Monday, April 3, 2017

Death of a Toy Soldier by Barbara Early

Reviewed by Jeanne

When a man shows up with a box of old toys, Liz McCall isn’t surprised.  Toy appraisals are a staple at Well Played, the family’s toy and game shop.  That her father isn’t around to do the appraisals isn’t a cause for surprise either, but may be a cause for concern.  Her pun-loving dad is allegedly retired from the East Aurora, NY police department, but he’s prone to slipping out and making the occasional citizen’s arrest—a habit which does not endear him to the new chief of police.  Things get even stickier a few days later when the potential customer turns up dead in the shop, his toys are missing, and her dad is claiming amnesia.

Liz doesn’t have to be a cop’s daughter to know that looks very, very suspicious.

Death of a Toy Soldier begins the Vintage Toyshop Mystery series, and it acquits itself well for a first in series.  Often such books spend many pages doing the set-up (acquainting readers with the various characters, locales, business, and so forth) which can bog down the story, but this one keeps the narrative moving along.  There’s a nice assortment of characters and character quirks, the seemingly requisite two potential beaus for the leading lady, and the “gimmick”—in this case, antique toys.  

While this was a good, solid book to spend time reading during lunch, I confess I felt a bit let down.  I had read and enjoyed the author’s earlier Bridal Bouquet Mystery series (written under the name Beverly Allen), so my expectations were perhaps higher than they should have been.  With the first series, part of the delight was learning the language of flowers along with the mystery. In the new series, toys were name-dropped (Risk, Clue, etc.) but I didn’t really learn much about them.  The only memorable toy comment was one about the history of monopoly, but not too much information was given. This is no doubt a plus for some readers who don’t care for extraneous information but it’s something I actively enjoy and rather expected, much the same way that readers expect recipes or cooking tips when reading a cooking mystery.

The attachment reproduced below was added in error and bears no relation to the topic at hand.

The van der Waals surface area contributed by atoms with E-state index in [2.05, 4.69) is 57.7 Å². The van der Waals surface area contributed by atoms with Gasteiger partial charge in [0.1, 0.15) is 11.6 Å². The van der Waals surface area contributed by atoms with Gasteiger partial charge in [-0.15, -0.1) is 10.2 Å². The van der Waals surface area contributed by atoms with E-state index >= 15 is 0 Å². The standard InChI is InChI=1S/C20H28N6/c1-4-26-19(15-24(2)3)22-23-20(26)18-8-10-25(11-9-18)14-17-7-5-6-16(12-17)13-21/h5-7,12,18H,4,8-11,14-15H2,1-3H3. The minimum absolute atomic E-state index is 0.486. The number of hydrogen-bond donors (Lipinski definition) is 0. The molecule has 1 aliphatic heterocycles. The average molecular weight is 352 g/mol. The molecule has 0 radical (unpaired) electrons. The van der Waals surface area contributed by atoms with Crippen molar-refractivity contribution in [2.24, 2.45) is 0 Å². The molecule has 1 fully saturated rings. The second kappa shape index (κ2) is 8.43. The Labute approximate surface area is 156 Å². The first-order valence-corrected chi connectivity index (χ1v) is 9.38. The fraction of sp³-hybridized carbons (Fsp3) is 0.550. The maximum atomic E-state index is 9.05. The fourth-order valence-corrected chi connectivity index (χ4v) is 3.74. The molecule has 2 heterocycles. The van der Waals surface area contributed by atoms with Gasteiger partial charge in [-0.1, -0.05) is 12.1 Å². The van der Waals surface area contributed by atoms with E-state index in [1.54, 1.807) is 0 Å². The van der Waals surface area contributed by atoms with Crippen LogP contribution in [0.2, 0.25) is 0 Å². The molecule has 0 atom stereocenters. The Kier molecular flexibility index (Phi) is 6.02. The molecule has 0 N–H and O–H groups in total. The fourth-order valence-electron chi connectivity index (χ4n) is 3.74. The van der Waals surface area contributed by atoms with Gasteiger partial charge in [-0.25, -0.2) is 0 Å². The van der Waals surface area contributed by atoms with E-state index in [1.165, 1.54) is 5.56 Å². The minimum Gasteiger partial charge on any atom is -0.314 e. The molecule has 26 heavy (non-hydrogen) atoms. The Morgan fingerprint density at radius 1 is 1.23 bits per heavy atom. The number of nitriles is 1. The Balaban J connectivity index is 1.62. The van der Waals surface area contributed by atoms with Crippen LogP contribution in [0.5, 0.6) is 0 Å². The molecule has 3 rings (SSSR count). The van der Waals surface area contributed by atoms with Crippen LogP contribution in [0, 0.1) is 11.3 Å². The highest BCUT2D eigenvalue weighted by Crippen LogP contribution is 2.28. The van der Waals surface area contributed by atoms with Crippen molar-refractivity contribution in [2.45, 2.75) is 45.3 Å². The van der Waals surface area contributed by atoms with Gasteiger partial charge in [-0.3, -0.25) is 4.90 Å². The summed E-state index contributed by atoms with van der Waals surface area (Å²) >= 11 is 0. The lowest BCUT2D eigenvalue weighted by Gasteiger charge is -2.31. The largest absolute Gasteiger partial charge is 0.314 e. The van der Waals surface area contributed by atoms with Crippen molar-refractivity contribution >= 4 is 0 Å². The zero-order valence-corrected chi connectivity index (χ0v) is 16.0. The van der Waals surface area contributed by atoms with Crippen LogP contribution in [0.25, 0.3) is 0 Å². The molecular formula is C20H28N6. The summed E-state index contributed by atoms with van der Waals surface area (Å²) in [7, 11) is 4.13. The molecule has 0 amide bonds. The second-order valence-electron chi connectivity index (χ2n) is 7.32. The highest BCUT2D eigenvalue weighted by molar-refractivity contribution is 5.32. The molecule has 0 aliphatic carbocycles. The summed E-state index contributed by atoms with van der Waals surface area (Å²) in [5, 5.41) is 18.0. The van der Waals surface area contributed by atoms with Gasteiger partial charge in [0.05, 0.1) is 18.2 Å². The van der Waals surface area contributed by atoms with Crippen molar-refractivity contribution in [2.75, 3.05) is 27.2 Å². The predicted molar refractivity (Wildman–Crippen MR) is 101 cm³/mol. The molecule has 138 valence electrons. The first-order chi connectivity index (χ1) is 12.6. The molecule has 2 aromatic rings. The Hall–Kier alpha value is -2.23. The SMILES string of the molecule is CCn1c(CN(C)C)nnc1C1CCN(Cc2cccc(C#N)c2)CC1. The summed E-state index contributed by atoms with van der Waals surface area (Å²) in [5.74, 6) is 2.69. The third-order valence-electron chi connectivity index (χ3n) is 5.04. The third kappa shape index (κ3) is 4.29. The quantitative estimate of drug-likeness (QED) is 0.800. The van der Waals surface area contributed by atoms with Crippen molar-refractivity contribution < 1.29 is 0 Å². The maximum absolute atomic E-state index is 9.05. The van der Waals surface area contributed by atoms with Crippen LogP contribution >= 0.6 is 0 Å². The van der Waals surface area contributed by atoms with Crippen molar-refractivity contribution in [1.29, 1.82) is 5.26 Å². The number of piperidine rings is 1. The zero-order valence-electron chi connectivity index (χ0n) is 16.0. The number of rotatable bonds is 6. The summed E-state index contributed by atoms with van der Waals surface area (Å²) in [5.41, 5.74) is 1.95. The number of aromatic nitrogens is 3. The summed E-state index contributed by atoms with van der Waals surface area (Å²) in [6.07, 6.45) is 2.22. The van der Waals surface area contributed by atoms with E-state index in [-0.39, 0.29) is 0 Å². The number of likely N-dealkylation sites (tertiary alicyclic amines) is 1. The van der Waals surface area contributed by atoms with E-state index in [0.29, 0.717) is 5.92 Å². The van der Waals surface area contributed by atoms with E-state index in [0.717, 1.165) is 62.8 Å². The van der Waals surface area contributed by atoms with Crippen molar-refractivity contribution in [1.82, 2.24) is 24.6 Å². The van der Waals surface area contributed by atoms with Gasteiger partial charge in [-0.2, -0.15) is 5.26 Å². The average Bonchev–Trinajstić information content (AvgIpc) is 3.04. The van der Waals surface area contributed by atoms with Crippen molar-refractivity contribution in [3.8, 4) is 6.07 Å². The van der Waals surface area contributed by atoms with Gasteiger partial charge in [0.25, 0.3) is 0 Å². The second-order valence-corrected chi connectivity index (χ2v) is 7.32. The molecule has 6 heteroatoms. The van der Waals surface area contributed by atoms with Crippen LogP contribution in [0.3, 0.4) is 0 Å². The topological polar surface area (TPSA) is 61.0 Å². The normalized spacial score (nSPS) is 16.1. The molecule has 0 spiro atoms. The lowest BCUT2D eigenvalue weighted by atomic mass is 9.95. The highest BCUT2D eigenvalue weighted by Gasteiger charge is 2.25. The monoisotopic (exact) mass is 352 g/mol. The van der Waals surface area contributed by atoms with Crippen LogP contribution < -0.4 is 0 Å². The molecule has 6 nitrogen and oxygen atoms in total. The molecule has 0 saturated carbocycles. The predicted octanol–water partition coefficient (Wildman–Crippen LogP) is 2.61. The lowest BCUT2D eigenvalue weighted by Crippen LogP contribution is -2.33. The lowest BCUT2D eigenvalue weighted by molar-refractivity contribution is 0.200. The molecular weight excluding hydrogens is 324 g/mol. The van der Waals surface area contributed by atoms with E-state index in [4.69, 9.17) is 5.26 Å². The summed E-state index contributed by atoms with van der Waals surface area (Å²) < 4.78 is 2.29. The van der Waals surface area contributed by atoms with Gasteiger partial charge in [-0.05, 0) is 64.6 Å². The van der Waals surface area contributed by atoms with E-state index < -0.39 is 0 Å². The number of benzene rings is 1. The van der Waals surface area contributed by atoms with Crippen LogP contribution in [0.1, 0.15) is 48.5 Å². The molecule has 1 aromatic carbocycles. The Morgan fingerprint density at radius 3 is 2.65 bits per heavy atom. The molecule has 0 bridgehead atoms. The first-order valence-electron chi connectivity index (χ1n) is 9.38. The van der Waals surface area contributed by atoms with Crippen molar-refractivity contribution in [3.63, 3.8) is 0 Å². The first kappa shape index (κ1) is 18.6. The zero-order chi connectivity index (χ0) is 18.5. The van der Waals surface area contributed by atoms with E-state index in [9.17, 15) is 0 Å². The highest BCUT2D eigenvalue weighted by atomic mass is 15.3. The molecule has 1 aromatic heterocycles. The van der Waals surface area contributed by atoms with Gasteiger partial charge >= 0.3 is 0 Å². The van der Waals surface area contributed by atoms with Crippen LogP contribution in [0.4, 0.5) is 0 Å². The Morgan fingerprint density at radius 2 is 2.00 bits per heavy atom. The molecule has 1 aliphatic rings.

And yes, there is a cat.  His name is Othello (presumably for the game and not the general) and he is a charmer.

The mystery itself was competently done and clues were fairly delivered.  The characters have potential, though Dad tends to steal the show.  I’m hoping the next book will explore the personalities a bit more and that toy information and history will be worked into the narrative. Based on her previous books, I think she will deliver.

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